A little pellet placed underneath the skin can make all the difference in some individuals’ physiology and behavior.
Hormone therapy has been practiced for several years in a few different ways, said Life’s Cycle medical director Dr. Pam Kimbrough. There’s conventional practices of hormone replacement therapy, which involve the use of synthetic hormones.
And there’s bioidentical hormone therapy, which is coming to the forefront of the practice due to its safety and long-term effectiveness, Kimbrough said. Bioidentical hormones are identical to the hormones the human body already produces, she said.
“When it’s bioidentical hormones, the target is hit more cleanly so you get better benefits as well as less side effects,” Kimbrough said.
Kimbrough, who has been practicing hormone therapy for nearly seven years now, said there has been some negative stigma surrounding the practice in the past, but that is beginning to change.
“There’s lots of concerns about risks for cancers and that kind of thing,” Kimbrough said. “But as time has progressed, we have more research now that really demonstrates that it can be very safe and effective for a lot of people.”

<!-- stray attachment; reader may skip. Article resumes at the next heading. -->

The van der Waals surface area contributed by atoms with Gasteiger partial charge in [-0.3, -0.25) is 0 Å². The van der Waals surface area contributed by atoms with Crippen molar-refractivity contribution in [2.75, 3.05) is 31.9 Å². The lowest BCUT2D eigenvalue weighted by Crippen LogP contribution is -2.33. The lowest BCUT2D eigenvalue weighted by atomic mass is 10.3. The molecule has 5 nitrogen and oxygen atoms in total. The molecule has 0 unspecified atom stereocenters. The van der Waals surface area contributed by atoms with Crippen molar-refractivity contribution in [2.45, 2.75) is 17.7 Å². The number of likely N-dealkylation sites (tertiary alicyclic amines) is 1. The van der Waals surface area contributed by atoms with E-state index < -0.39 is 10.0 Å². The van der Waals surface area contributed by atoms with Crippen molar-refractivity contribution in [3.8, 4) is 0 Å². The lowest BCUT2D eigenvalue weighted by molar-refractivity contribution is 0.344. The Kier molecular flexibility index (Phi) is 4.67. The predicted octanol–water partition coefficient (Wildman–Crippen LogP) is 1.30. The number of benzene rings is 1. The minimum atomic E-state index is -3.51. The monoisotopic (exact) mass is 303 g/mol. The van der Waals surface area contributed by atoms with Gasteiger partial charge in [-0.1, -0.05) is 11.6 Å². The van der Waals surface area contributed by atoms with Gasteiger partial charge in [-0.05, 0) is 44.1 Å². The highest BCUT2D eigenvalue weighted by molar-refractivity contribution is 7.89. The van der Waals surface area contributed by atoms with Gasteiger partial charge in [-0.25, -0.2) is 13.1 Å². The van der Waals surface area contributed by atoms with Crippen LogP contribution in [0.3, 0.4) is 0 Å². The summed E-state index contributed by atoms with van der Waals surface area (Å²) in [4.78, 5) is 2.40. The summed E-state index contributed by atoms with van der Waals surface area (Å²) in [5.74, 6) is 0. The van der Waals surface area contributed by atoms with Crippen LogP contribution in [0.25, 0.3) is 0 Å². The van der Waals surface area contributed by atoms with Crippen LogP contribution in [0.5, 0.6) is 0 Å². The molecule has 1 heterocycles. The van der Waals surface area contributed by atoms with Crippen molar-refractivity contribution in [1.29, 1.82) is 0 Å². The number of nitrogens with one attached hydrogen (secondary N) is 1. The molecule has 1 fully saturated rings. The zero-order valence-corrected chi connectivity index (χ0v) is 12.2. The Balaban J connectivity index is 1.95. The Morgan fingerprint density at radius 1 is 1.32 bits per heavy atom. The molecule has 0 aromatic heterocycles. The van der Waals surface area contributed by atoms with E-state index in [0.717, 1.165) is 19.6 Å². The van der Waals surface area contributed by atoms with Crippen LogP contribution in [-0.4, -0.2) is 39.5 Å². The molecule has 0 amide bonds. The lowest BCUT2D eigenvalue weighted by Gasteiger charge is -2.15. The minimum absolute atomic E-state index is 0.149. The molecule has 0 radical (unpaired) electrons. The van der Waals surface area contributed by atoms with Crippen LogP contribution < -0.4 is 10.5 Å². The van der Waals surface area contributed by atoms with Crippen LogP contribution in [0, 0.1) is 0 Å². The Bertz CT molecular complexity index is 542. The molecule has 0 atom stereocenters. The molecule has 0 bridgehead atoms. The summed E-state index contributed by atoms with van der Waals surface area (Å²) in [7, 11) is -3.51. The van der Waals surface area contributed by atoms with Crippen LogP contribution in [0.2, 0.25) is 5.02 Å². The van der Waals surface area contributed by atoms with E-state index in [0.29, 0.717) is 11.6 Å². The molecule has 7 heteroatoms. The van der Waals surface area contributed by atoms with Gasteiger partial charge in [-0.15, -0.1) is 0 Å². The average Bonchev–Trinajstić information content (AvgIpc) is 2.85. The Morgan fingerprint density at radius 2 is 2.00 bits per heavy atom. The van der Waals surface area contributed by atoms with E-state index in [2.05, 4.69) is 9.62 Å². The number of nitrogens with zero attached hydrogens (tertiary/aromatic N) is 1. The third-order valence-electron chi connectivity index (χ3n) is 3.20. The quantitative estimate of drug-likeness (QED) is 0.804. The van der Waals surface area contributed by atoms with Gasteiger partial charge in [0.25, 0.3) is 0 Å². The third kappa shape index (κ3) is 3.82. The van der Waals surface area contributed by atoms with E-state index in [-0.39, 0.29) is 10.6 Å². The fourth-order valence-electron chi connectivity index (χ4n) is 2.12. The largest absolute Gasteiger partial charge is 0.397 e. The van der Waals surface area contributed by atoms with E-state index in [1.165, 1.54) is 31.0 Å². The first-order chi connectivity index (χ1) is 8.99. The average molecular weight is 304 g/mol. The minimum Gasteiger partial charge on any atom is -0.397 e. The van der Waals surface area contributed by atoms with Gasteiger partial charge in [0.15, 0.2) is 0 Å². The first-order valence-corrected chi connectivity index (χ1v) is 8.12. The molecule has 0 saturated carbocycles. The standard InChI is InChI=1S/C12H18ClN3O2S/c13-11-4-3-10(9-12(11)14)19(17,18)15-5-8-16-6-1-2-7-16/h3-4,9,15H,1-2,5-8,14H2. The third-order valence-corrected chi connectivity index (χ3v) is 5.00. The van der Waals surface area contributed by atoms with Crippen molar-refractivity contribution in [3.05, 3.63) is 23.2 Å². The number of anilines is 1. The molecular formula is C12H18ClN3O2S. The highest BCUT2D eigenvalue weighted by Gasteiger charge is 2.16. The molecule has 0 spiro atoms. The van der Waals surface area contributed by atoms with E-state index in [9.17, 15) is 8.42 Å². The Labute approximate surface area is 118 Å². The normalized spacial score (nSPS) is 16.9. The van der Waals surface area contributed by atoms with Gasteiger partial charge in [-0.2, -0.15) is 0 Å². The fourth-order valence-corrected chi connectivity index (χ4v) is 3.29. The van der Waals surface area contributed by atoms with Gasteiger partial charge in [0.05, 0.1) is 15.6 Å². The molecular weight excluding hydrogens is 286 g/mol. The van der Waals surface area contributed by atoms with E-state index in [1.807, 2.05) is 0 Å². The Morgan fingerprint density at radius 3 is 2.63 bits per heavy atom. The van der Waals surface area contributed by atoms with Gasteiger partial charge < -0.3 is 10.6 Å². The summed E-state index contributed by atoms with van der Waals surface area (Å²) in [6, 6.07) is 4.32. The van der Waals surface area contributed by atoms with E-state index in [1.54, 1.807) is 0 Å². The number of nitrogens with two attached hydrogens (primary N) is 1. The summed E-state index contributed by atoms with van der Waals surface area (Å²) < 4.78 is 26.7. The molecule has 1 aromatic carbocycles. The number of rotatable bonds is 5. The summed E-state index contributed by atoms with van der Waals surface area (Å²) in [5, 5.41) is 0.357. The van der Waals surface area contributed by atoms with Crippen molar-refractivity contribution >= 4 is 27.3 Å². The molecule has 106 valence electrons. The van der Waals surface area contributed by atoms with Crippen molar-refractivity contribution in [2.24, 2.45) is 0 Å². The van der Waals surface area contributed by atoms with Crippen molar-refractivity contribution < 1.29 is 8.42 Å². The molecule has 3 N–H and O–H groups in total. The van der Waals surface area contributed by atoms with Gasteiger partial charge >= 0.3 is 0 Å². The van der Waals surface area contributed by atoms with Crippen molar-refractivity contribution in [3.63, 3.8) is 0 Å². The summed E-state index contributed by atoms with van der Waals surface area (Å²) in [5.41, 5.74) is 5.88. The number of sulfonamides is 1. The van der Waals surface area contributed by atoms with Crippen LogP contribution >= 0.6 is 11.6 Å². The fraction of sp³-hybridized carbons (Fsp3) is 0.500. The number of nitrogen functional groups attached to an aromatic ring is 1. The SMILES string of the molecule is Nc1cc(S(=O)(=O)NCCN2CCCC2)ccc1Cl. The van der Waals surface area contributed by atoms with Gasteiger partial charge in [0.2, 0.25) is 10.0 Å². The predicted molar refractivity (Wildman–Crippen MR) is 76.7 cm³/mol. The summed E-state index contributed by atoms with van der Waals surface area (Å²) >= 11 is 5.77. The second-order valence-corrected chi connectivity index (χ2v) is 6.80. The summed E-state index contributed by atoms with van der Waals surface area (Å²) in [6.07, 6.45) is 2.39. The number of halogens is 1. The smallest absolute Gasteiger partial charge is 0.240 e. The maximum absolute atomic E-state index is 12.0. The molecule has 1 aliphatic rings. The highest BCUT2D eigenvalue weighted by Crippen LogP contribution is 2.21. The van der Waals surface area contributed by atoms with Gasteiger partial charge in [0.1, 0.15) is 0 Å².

Hormone therapy is probably most well-known for helping treat symptoms of menopause in women, but there are an abundance of benefits it provides for men and women of all ages, Kimbrough said.
“We have younger men and women that may have issues with energy or mood swings,” Kimbrough said. “For women specifically, some people have headaches around their period time and this type of hormone supplementation can kind of prevent those from happening.”
Men and women often see a decrease in their hormone levels as they age, Kimbrough said. But other factors can contribute to hormone deficiencies, as well.
People who are experiencing stress or other illnesses can develop significant problems with fatigue, mood swings, decreased libido, muscle and joint aches, and difficulty sleeping, she said.
“If those things are going on, a lot of times we will check hormone levels— not only estrogen, but testosterone, thyroid hormones, some of the adrenal hormones— to kind of see what’s going on,” Kimbrough said.
If any of those hormones are low, then the clinic can supplement them based on the individual’s personal needs. At Life’s Cycle, Kimbrough typically uses SottoPelle, a bioidentical hormone pellet that goes underneath the skin and is absorbed for months.
Kimbrough said she has served patients in their 20’s, clear up to individuals in their 70’s and beyond. Some of her older patients suffer from severe arthritis and are able to keep their joints from hurting through hormone therapy, she said.
And through research, medical professionals are continuously discovering more benefits and uses for bioidentical hormone therapy.
“We have a lot of data now going forward showing safety and effectiveness and long-term benefits, with longer life-spans with better quality of life,” Kimbrough said.